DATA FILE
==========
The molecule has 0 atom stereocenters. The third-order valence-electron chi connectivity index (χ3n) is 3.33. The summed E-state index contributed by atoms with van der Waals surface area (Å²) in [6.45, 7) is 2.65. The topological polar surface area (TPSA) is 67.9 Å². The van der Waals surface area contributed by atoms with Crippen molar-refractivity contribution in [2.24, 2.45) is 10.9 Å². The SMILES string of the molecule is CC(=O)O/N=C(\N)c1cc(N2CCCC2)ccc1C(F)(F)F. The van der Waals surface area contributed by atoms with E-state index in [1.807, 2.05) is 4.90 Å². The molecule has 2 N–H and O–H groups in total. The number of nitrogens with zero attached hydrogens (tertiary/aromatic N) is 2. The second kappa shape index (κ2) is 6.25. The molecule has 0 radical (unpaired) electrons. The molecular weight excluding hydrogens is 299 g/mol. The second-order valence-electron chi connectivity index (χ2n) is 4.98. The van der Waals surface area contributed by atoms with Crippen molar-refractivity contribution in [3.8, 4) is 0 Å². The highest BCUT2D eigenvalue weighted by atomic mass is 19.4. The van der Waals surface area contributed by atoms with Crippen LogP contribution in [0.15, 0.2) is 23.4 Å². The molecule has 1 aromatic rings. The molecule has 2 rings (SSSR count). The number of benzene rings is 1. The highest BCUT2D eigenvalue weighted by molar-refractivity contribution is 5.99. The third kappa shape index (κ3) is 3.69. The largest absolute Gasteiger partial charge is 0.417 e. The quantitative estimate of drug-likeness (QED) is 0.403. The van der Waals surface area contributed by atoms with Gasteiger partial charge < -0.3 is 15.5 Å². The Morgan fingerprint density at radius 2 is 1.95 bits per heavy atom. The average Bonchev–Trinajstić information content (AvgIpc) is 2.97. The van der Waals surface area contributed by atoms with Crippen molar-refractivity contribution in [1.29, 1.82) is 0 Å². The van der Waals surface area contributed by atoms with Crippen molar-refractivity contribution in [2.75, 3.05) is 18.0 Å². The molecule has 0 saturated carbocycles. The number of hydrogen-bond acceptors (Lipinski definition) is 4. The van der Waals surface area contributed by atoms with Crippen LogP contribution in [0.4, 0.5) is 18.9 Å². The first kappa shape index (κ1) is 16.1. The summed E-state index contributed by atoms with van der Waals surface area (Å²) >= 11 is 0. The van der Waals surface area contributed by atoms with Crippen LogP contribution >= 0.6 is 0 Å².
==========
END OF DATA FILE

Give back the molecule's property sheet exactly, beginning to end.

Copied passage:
The molecule has 0 atom stereocenters. The third-order valence-electron chi connectivity index (χ3n) is 3.33. The summed E-state index contributed by atoms with van der Waals surface area (Å²) in [6.45, 7) is 2.65. The topological polar surface area (TPSA) is 67.9 Å². The van der Waals surface area contributed by atoms with Crippen molar-refractivity contribution in [2.24, 2.45) is 10.9 Å². The SMILES string of the molecule is CC(=O)O/N=C(\N)c1cc(N2CCCC2)ccc1C(F)(F)F. The van der Waals surface area contributed by atoms with E-state index in [1.807, 2.05) is 4.90 Å². The molecule has 2 N–H and O–H groups in total. The number of nitrogens with zero attached hydrogens (tertiary/aromatic N) is 2. The second kappa shape index (κ2) is 6.25. The molecule has 0 radical (unpaired) electrons. The molecular weight excluding hydrogens is 299 g/mol. The second-order valence-electron chi connectivity index (χ2n) is 4.98. The van der Waals surface area contributed by atoms with Crippen molar-refractivity contribution in [3.8, 4) is 0 Å². The highest BCUT2D eigenvalue weighted by atomic mass is 19.4. The van der Waals surface area contributed by atoms with Crippen LogP contribution in [0.15, 0.2) is 23.4 Å². The molecule has 1 aromatic rings. The molecule has 2 rings (SSSR count). The number of benzene rings is 1. The highest BCUT2D eigenvalue weighted by molar-refractivity contribution is 5.99. The third kappa shape index (κ3) is 3.69. The largest absolute Gasteiger partial charge is 0.417 e. The quantitative estimate of drug-likeness (QED) is 0.403. The van der Waals surface area contributed by atoms with Gasteiger partial charge < -0.3 is 15.5 Å². The Morgan fingerprint density at radius 2 is 1.95 bits per heavy atom. The average Bonchev–Trinajstić information content (AvgIpc) is 2.97. The van der Waals surface area contributed by atoms with Crippen molar-refractivity contribution in [1.29, 1.82) is 0 Å². The van der Waals surface area contributed by atoms with Crippen molar-refractivity contribution in [2.75, 3.05) is 18.0 Å². The molecule has 0 saturated carbocycles. The number of hydrogen-bond acceptors (Lipinski definition) is 4. The van der Waals surface area contributed by atoms with Crippen LogP contribution in [0.4, 0.5) is 18.9 Å². The first kappa shape index (κ1) is 16.1. The summed E-state index contributed by atoms with van der Waals surface area (Å²) >= 11 is 0. The van der Waals surface area contributed by atoms with Crippen LogP contribution >= 0.6 is 0 Å².